Well I think it’s a great statistic not only near term but if you look long-meeting and then next here when we stated to have data in the front line let’s face it and most of the patients who are newly diagnosed are treated by oncologists and hematologists in the community. If you present with CML you are rarely rushed to end the end there is an for your first treatment or another but another big cancer center. So having a present with the community HemOnc and having them the believers and perscribers of Iclusig in the resistant intolerant patient is not only great for that franchise but for the front-line franchise as well. And we thought it was going to take more work and take longer to get the community physicians to embrace a new medicine in a field, where there are at least two maybe three medicines that I have been around for a while that they can choose from. So, it’s relatively easier to convince a key opinion leader to say we were involved in the clinical trials; you have been to all the meetings whether you are in the trial or not try out Iclusig or they come to us and say I want to try Iclusig. You have to, you have to go out and be sure that the community physicians want to know about ARIAD, know about Iclusig, know about the clinical data.

And I think what it says is that the community hematologist and oncologist are extremely sophisticated. They go to the major meetings. This is not like commercializing a medicine to internists. Many products in our industry the primary target let’s take an example might be to route to subspecialty rheumatologist. But we know that rheumatoid arthritis is taken care by internists as much as it is by rheumatologist. Well that’s a very different module and challenge than what we have which is going to the very well educated, very up to-date and experienced demons in the community. Those doctors are very sophisticated and know the data.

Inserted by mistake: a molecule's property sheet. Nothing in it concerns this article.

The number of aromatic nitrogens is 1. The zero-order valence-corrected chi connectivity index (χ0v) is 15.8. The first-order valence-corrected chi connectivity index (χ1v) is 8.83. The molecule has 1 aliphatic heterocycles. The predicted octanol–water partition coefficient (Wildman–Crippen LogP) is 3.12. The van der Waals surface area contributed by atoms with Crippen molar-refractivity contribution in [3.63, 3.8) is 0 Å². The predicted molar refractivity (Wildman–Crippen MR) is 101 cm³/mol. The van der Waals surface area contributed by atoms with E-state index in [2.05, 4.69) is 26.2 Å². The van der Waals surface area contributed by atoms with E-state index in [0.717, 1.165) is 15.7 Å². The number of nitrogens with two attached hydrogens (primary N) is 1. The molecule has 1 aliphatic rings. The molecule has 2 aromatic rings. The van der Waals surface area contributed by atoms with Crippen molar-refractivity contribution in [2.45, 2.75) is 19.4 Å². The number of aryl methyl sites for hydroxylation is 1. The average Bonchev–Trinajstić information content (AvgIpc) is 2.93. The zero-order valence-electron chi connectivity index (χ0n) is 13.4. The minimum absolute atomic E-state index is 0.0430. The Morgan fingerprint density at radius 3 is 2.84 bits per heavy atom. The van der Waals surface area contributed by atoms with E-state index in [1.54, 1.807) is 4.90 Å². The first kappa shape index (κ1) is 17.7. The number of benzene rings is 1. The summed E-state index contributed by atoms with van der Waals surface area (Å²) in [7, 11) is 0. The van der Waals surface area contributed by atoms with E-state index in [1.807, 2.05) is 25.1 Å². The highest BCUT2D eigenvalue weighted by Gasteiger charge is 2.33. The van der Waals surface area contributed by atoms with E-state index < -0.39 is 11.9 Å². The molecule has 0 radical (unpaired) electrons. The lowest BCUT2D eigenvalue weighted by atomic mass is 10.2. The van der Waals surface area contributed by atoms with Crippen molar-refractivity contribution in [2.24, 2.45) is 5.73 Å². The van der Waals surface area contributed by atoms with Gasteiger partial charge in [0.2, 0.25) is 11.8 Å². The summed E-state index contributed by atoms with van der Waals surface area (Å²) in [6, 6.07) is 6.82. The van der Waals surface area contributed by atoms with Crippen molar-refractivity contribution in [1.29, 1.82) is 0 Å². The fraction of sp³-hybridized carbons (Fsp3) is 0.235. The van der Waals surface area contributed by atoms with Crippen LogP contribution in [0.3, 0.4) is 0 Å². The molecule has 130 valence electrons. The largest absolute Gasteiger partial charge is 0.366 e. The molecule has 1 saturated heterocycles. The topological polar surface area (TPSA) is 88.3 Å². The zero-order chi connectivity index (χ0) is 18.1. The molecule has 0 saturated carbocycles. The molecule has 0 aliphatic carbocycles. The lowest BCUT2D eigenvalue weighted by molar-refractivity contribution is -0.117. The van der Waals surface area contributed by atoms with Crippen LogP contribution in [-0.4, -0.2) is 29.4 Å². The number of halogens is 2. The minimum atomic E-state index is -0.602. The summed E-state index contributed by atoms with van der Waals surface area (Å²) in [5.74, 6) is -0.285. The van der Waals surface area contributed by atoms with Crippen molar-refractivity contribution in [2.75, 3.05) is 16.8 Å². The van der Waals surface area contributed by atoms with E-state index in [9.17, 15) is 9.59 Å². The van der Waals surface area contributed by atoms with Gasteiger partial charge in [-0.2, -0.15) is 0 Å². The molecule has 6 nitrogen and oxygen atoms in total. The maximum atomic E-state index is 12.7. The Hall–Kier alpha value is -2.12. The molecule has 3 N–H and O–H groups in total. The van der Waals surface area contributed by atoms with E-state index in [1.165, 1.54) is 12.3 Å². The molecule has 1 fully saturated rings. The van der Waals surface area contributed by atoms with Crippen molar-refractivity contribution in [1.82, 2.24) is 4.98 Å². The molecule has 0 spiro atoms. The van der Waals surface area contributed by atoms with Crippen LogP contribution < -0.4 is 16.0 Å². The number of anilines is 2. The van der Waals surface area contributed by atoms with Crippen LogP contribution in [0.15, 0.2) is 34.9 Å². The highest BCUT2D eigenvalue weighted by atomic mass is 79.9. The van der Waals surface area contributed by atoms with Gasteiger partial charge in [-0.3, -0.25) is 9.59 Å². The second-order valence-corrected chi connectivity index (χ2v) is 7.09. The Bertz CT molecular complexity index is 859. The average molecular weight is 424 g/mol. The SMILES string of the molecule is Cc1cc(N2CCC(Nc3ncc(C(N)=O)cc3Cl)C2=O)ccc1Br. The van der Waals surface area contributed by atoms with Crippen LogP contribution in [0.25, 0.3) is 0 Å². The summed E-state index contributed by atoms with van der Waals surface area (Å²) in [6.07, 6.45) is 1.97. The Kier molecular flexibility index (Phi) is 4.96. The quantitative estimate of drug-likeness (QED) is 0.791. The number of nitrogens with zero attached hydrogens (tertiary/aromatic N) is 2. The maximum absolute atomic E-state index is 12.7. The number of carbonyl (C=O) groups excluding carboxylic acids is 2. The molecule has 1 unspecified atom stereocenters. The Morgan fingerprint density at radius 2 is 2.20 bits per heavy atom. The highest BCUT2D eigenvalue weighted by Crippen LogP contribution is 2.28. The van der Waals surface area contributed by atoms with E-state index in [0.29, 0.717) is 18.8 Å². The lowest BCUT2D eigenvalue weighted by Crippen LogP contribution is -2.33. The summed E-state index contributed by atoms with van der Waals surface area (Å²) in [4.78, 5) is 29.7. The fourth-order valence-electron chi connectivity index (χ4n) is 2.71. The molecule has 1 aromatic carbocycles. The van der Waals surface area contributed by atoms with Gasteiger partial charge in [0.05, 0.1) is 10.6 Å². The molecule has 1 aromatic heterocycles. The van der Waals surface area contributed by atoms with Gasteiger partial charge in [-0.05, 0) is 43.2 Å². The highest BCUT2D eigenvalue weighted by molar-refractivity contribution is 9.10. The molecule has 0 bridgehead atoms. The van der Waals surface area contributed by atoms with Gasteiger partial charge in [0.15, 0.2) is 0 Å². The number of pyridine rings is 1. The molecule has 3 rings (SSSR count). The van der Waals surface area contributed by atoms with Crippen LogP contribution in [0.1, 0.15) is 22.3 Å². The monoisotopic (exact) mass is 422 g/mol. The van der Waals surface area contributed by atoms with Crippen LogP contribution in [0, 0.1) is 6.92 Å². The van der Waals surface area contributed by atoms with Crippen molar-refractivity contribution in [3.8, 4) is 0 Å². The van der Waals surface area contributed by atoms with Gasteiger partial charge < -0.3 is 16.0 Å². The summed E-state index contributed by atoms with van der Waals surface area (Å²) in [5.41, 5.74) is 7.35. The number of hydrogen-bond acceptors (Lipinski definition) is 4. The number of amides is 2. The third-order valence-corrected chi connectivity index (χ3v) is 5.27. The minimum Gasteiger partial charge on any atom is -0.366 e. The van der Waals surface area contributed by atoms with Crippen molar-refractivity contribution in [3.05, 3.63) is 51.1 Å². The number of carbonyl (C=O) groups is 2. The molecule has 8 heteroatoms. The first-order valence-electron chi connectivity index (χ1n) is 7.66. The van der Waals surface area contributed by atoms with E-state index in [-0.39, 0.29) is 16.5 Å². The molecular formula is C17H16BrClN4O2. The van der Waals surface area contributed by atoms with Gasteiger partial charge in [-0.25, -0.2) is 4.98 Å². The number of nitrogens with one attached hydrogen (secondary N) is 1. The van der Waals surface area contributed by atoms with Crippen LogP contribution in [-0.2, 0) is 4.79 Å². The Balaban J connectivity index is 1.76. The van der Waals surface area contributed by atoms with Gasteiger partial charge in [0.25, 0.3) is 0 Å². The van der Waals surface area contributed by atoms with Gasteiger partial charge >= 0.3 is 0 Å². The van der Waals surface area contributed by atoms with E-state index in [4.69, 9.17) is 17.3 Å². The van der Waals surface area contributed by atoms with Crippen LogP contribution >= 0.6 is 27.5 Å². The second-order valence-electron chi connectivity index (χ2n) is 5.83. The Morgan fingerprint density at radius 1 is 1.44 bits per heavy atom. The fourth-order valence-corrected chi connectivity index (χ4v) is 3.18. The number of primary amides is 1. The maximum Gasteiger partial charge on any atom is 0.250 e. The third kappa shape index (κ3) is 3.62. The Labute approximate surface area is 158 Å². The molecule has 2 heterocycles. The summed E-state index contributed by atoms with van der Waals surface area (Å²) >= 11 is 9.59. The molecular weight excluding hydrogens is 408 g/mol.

CML was not taken care by internists. It’s taken care of by internists, who are sub-specialist in hematology and oncology either in the community or in the academic center so that really bodes well for both the near term franchise because that’s much bigger and of course long-term for the front line that’s exactly where we got to be. So, this is a great, great metric for early adoption.

Rachel McMinn - Bank of America Merrill Lynch